Yet: headaches, digestive problems, sleep problems are all signs and consequences of a chronic activation of the sympathetic nervous system – which is the trauma.

During the treatment of the neck , this charge of the nervous system is “activated “, when the practitioner puts the neck in the position it was during the accident. That’s why the nervous system shows the same reaction as it did back then: fear, tensing up, muscle contraction. This happens so quickly and unexpectedly that the client cannot cope with it well.

Important: The tensing and looking around are both expressions of activation in the nervous system.

At this point it would be possible for the client to work with this tension with the help of a trauma-sensitive practitioner … But in this example, she only works harder against the tension. The “let it go!” does not give the client a good chance to deal with the tension or to unload it. It simply increases the activation in the body and system of the client.

The patient’s sudden letting go and  “falling asleep” are not signs of relaxation – but of collapse freeze (this often looks “relaxed” from the outside, but it is not). The client thus uses the oldest survival mode of our body, playing dead, because in this situation he does not have a better way of dealing with it.

In summary

  • The trauma of the client was reactivated by the neck massage
  • The nervous system showed the same survival response as during the accident
  • During the treatment, the client could not find a new way of dealing with it, but the only way out was to “play dead”.
  • As a result, the tension of the system increases, even if from the outside it looks as if the clients “let go”.

Therefore, it is also normal for the same symptoms to appear even more after treatment: if the shock trauma cannot discharge, it will only be refreshed and continue to cause the same problems.

PDF-Handout: What is Shock-Trauma?

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Case Study 3: Client with developmental trauma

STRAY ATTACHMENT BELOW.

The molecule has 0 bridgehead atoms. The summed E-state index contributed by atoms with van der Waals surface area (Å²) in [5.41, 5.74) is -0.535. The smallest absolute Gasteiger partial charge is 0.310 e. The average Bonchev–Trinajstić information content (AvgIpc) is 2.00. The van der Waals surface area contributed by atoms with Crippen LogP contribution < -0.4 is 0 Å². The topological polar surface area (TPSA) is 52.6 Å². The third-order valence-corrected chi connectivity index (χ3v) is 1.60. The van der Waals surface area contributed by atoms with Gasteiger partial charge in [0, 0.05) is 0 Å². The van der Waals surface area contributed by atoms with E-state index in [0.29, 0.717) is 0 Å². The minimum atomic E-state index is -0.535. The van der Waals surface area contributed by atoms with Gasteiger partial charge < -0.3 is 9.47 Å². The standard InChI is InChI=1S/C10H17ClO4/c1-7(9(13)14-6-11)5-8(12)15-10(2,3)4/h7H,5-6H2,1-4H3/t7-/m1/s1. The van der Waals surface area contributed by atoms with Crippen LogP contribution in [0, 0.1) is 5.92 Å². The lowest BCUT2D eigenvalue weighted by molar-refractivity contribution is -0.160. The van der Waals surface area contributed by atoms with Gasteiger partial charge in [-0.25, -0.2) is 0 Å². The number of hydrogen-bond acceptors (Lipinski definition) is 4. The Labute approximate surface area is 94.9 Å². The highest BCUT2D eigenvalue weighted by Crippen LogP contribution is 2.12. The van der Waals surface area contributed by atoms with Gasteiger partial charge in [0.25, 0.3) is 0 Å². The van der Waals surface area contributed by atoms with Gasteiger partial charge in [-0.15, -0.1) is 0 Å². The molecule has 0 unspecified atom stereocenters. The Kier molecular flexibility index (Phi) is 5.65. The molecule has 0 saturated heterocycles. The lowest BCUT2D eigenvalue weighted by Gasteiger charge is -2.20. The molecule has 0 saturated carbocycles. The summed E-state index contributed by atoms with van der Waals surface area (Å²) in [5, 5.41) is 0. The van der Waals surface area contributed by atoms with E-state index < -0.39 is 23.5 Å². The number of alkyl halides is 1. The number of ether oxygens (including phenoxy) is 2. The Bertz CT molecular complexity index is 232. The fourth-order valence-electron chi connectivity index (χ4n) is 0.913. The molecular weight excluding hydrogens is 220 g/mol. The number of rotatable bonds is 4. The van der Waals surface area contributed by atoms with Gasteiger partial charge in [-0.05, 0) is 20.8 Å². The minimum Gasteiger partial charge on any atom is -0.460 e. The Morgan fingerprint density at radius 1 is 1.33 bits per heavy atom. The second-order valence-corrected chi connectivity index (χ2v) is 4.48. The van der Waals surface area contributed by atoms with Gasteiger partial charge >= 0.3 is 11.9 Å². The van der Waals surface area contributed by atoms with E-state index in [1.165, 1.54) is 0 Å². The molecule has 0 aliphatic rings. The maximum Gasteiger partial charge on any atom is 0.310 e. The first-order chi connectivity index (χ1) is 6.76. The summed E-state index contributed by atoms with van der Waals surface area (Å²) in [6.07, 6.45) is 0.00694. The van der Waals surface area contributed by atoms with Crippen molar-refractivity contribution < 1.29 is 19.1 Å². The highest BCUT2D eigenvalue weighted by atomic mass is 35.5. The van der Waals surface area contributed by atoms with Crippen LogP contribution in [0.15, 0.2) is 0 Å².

In the case of developmental trauma, there is an additional level of complexity, because it is about identity and human survival-strategies.

Client 3 grew up in a family where he could not rely on anyone: agreements were repeatedly violated behind his back, his boundaries were violated and ignored. From this he developed the conviction that he cannot trust anyone, but has to do everything on his own. His posture (raised shoulders, protection of the heart) is an expression of that.

Since the practitioner works on this tension, she also touches this structure, because attitude and identifications are very closely linked. That’s why the client tenses: he is afraid of being hurt and tries to protect himself. Even if the client does not say it explicitly, the body tries to set a limit. “STOP!” 
If this limit is perceived as such, the client and the practitioner can create a base of trust in their treatment together.

The “let it go!” of the therapist, however, reinforces what the client already “knows”: his limits are not respected and he cannot trust the therapist. He even feels like he’s being made wrong for his tension.
The letting go is the strategy he used in his childhood when he was in such situations: giving up, collapsing and waiting for the situation to end – neurophysiologically this is also a freeze.

After the treatment, tension and pain become even stronger, together with the decision to never go back to a massage, but to deal with these problems on his own. In other words: the identification and thus the trauma of the past are strengthened.

In summary:

  • The physical tension of the client is an expression of his basic attitude towards life
  • Tension is the body’s attempt to protect itself
  • By not acknowledging this attempt and need for safety, the pattern of his childhood is repeated
  • After the treatment, the old survival structure is strengthened : “Never again!”

What can we do to avoid this?

What we can do, we have formulated in more detail in THIS article.

Here are just a few short thoughts:

  1. Recognize when a trauma is activated in the client

The practitioner must recognize what is happening so that she can handle it. This means: being able to recognise the emotional and vegetative signs of trauma and to classify them properly.

Only then can she be sure to not miss the moments when a trauma is activated. Because no matter where she works on the body: She always works on the nervous system, where old traumas are stored.

  1. And then support the clients in making a new (different) experience Here and Now

So that he does not experience the same thing again, but can handle his emotions and impulses in a novel way.

  • For Shock Trauma, this means that the practitioner supports the client in safely discharging the old charge and reorienting in the safe present.
  • For Developmental Trauma this means helping the clients acknowleding old survival strategies and checking if they are still necessary Here and Now.

What is Shock-Trauma?